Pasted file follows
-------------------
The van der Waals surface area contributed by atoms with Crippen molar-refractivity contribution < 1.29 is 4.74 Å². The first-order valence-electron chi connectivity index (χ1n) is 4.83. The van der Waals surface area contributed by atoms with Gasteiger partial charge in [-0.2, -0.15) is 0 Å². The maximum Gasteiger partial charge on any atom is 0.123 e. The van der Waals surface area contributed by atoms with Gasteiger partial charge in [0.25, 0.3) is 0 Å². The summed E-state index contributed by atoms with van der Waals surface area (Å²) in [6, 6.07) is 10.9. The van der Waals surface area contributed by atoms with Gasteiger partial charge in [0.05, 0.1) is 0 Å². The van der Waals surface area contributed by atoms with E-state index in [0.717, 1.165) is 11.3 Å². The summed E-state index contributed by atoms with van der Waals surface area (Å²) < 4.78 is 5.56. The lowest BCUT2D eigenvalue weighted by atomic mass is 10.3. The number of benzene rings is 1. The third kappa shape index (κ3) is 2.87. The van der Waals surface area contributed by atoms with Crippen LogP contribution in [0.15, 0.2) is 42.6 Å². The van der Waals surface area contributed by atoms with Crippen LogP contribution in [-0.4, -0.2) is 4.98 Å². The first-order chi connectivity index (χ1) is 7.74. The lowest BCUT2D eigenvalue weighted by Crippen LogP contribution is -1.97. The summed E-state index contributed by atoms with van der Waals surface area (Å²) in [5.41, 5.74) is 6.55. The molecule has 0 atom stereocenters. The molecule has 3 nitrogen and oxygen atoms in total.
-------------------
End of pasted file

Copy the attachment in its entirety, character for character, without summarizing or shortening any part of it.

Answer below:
The van der Waals surface area contributed by atoms with Crippen molar-refractivity contribution < 1.29 is 4.74 Å². The first-order valence-electron chi connectivity index (χ1n) is 4.83. The van der Waals surface area contributed by atoms with Gasteiger partial charge in [-0.2, -0.15) is 0 Å². The maximum Gasteiger partial charge on any atom is 0.123 e. The van der Waals surface area contributed by atoms with Gasteiger partial charge in [0.25, 0.3) is 0 Å². The summed E-state index contributed by atoms with van der Waals surface area (Å²) in [6, 6.07) is 10.9. The van der Waals surface area contributed by atoms with Gasteiger partial charge in [0.05, 0.1) is 0 Å². The van der Waals surface area contributed by atoms with E-state index in [0.717, 1.165) is 11.3 Å². The summed E-state index contributed by atoms with van der Waals surface area (Å²) < 4.78 is 5.56. The lowest BCUT2D eigenvalue weighted by atomic mass is 10.3. The number of benzene rings is 1. The third kappa shape index (κ3) is 2.87. The van der Waals surface area contributed by atoms with Crippen LogP contribution in [0.15, 0.2) is 42.6 Å². The van der Waals surface area contributed by atoms with Crippen LogP contribution in [-0.4, -0.2) is 4.98 Å². The first-order chi connectivity index (χ1) is 7.74. The lowest BCUT2D eigenvalue weighted by Crippen LogP contribution is -1.97. The summed E-state index contributed by atoms with van der Waals surface area (Å²) in [5.41, 5.74) is 6.55. The molecule has 0 atom stereocenters. The molecule has 3 nitrogen and oxygen atoms in total.